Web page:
ENGL 3060 Modern and Contemporary Literature for Nonmajors
Instructor: Jessica Bornstein
ABOUT THE COURSE:
In this course we will be challenging established concepts of identity and normalcy. We will begin by looking at the definition of the “individual” in the face of a mass identity: what makes individuals stand out? How do we reconcile the idea of a plurality of “individuals”? We will explore this in conjunction with concepts of time and identity in Virginia Woolf’s Mrs. Dalloway (1925), followed by similar questions presented in F. Scott Fitzgerald’s The Great Gatsby (1925). We will move on to Nella Larsen’s The Women of Brewster Place (1982), which further examines these themes by questioning the definition of the individual in light of a larger racialized and gendered identification. We will be looking specifically at the work of systematic racism in both individual character formation, as well as in the creation of a communal identity. From race, we will inevitably move on to questions of gender construction with Jeffrey Eugenides’ Middlesex. We will note how the text explores and exploits conventional representations of gender. We will look at how constructions of naming, movement, and categorization work together to create the main character, their family, and even the city of Detroit, bringing in what we have learned about race in Brewster Place, gender in Mrs. Dalloway, and memory in The Great Gatsby. The goal of this semester-long project is to have a better understanding of the way we categorize and compartmentalize the world around us, to learn how to read and analyze that world, and to better express those analyses to a broader audience.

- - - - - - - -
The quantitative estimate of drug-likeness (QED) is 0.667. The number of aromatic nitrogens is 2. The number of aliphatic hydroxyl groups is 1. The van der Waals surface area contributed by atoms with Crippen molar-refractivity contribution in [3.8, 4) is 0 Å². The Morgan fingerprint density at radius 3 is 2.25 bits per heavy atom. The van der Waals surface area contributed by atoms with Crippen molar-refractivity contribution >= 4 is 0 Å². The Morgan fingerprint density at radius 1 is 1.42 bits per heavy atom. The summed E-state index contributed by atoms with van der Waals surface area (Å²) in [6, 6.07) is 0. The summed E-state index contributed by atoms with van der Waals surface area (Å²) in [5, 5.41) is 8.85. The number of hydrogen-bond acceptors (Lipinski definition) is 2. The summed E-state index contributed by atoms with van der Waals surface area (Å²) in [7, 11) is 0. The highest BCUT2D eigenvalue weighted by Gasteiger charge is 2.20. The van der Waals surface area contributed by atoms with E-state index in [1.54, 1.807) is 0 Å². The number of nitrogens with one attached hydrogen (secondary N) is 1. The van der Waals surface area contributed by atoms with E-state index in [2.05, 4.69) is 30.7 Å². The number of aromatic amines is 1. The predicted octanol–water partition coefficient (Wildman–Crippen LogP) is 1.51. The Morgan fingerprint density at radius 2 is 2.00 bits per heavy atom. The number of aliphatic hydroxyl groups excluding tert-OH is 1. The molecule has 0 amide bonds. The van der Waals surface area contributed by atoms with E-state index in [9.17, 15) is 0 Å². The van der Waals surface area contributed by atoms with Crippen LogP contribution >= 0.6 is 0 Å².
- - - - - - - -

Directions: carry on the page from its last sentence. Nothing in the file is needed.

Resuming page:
In this course you will learn to identify the texts that surround you, and read and analyze those texts to understand their rhetorical motivations. You will analyze course texts for context, genre, narrative style, diction, dialect, and allusions, among other rhetorical strategies, in order to cull a larger argument from the readings. You will then work to develop your own arguments on the texts, expressing them in a clear, concise, and analytical manner in two papers for the course. In doing so, you will work on your writing skills, including grammar, concision, and drafting techniques.
Eugenides, Jeffrey. Middlesex. ISBN: 978-0312427733
Woolf, Virginia. Mrs. Dalloway. ISBN: 978-0156628709
Fitzgerald, F. Scott. The Great Gatsby. ISBN: 978-0743273565
Harvey, Michael. Nuts & Bolts of College Writing. ISBN: 978-1603848985
Larsen, Nella. The Women of Brewster Place. ISBN: 978-0140066906
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